Soon after Hitler came to power in 1933, discriminatory laws were enacted against the Jews of Germany and the Nazis placed a boycott on Jewish stores. The reaction of Jews in the United States was outrage. Huge marches were organized with a million people turning out in cities throughout the country. Marches were held in New York, Chicago, Los Angeles, Baltimore, Newark, and even Atlantic City. The organizers called for a boycott of German products and urged everyone to write to their legislators and to President Roosevelt asking them to act against these discriminatory actions against the Jews. Jews in Britain also reacted with protest marches and boycotts.
David Cesarani’s new book, Final Solution: The Fate of the Jews 1933-1949 describes these marches and the reaction to them. “To the Nazis,” Cesarani writes, “the overseas campaign against them was proof that ‘the Jews’ were an international force. The diplomatic initiatives on their behalf in Washington and London, however, mild, were taken as evidence that Jews controlled the governments there.” (42)
The Nazis were incensed at these protests and boycotts. Goring told German Jewish leaders that they had to “persuade the Jews in London and New York to call off the boycotts and cut out the ‘atrocity propaganda.’” (43) The Jewish leaders obliged and contacted leaders in the United States and Britain, asking them to exert an “energetic effort to obtain an end to demonstrations hostile to Germany.” (id)
Did these large protests in the United States and Britain help the Jews of Germany? The Nazi government legally enact over 400 laws and decrees that led to the destruction of European Jewry. Many happened right away in Hitler’s administration – the equivalent of the first 100 days. Some include:
- Enabling Act – provided legal authority for dictatorship. Hitler was given powers, for four years, to promulgate legislation without the Parliament, even if it deviated from the German Constitution (March 23, 1933);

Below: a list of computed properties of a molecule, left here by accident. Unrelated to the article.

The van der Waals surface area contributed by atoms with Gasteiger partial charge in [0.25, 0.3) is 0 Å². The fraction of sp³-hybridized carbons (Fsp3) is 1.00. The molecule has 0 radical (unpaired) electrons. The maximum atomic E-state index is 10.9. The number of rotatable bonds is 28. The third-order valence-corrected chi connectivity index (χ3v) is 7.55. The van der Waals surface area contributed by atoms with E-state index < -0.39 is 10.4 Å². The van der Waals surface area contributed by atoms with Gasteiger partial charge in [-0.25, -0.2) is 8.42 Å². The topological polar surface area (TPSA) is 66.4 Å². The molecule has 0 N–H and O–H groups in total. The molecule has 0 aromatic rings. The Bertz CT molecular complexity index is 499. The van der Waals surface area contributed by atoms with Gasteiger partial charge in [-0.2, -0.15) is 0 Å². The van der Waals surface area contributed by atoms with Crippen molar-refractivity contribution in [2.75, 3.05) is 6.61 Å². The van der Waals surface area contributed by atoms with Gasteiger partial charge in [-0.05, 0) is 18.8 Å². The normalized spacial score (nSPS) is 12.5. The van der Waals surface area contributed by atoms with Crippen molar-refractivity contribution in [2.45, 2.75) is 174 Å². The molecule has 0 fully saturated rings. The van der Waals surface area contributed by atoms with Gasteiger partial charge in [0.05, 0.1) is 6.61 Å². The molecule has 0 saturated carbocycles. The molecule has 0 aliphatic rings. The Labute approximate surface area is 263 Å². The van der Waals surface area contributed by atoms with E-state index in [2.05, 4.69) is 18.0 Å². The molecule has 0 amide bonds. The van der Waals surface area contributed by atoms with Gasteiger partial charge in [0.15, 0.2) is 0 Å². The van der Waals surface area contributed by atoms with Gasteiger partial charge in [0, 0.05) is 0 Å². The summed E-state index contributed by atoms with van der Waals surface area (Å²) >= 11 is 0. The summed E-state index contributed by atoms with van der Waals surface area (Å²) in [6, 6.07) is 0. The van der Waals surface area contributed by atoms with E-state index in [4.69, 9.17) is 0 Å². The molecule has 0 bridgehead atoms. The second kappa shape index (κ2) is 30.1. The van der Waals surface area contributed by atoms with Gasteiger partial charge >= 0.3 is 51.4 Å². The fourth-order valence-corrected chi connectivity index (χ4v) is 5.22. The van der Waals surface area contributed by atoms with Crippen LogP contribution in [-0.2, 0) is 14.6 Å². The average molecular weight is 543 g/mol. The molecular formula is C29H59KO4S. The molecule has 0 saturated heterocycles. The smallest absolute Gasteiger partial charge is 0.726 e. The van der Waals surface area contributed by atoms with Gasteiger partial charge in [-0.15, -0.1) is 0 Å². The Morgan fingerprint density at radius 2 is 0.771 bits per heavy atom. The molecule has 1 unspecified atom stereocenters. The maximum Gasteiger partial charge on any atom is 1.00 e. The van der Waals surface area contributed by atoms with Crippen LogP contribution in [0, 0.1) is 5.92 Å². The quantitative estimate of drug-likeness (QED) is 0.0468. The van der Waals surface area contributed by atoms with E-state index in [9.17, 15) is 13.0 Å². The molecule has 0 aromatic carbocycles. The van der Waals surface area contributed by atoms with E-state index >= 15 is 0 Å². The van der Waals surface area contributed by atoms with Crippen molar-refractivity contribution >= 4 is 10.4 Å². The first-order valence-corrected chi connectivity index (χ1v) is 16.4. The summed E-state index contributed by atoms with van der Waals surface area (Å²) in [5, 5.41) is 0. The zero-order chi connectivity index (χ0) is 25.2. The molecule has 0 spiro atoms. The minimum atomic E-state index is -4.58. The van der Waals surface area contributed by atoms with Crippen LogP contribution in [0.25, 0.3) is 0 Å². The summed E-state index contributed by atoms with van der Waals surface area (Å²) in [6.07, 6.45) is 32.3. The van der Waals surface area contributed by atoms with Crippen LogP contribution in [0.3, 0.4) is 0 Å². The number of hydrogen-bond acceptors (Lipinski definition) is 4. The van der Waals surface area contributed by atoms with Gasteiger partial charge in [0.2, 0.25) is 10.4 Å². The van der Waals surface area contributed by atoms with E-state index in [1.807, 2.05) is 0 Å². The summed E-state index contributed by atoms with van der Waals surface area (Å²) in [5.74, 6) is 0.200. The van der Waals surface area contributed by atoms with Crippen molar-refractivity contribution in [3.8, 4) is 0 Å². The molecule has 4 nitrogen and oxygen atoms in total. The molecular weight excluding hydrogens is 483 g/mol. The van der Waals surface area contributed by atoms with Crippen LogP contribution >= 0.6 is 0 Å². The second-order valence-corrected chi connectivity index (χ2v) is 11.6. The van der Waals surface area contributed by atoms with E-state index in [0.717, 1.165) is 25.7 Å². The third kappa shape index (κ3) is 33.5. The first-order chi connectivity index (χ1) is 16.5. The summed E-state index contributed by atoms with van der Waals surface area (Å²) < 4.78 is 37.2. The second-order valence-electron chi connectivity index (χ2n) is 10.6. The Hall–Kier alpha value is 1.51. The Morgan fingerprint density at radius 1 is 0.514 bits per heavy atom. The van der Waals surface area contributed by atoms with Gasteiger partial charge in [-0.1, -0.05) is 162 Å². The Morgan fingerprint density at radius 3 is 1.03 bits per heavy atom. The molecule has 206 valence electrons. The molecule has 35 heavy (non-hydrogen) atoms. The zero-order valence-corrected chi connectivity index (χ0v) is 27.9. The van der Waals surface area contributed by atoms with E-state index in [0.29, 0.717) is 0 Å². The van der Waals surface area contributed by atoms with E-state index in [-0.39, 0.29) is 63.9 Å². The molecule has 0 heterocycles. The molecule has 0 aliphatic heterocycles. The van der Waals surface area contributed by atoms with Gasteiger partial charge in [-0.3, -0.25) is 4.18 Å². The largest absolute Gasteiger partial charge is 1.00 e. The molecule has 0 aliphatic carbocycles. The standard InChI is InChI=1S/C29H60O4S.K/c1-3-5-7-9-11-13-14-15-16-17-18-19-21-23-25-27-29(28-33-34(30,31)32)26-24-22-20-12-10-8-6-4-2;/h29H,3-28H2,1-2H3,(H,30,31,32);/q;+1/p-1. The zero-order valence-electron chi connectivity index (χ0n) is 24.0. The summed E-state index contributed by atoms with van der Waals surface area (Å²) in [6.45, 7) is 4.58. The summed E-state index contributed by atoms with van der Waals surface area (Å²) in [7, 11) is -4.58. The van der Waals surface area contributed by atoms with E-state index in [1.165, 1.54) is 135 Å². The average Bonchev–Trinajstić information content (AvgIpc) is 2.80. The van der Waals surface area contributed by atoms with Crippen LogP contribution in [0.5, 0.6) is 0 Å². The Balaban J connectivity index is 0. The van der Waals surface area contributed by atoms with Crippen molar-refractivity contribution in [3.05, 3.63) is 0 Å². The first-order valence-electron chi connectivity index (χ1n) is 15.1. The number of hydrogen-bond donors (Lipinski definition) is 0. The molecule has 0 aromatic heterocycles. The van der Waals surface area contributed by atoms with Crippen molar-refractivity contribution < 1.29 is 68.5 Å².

- Jewish judges were dismissed; Jews were prohibited from serving as prosecutors, judges, lawyers, journalists, conductors, musicians and professors in the University (March 1933);
- Law of the Restoration of the Professional Civil Service – eliminating Jews from civil service and political opponents of the regime;
- First boycott of Jewish businesses (April 1-3, 1933);
- Decree defining “non-Aryan” –anyone descended from non-Aryan, especially Jewish parents or grandparents (April 11, 1933);
- Law banning schita (Jewish ritual slaughter of animals) (April 11, 1933);
- Law Against Overcrowding of German Schools and Institutions of Higher Learning – non-Aryan Germans were restricted. Jews to 1.5% of the admitted students to specific schools and universities and a five percent limit on the total student population (April 25, 1933);
- Government declares the Nazi Party as the only political party in Germany (July 14, 1933);
- Law passed to denaturalize Jews who entered Germany after November 1918 (July 14, 1933);
- Jews prevented from going to cinemas, theaters, swimming pools and resorts. Boycotts and violence against Jews erupts in Berlin (Summer 1935);
- Sterilization law – Law for the Prevention of Hereditarily Diseased Progeny. This “established Hereditary Health Courts consisting of doctors, psychiatrists and social workers who were empowered to order the compulsory sterilization of individuals deemed mentally or physically disabled and liable to pass on their disability if they had children.”(53) (July 14, 1933);
- Nuremberg Laws – marriage between Jew and “nationals of German kindred blood” – forbidden (Sept. 1935);
Beware: Alternative Facts are all around and newspeak is here.
Cesarani, David. Final Solution: The Fate of the Jews 1933-1949. New York, NY. St. Martin’s Press. 2016.
Dawidowicz, Lucy S. The War Against the Jews: 1933-1945. New York, NY. Bantam Books. 1975.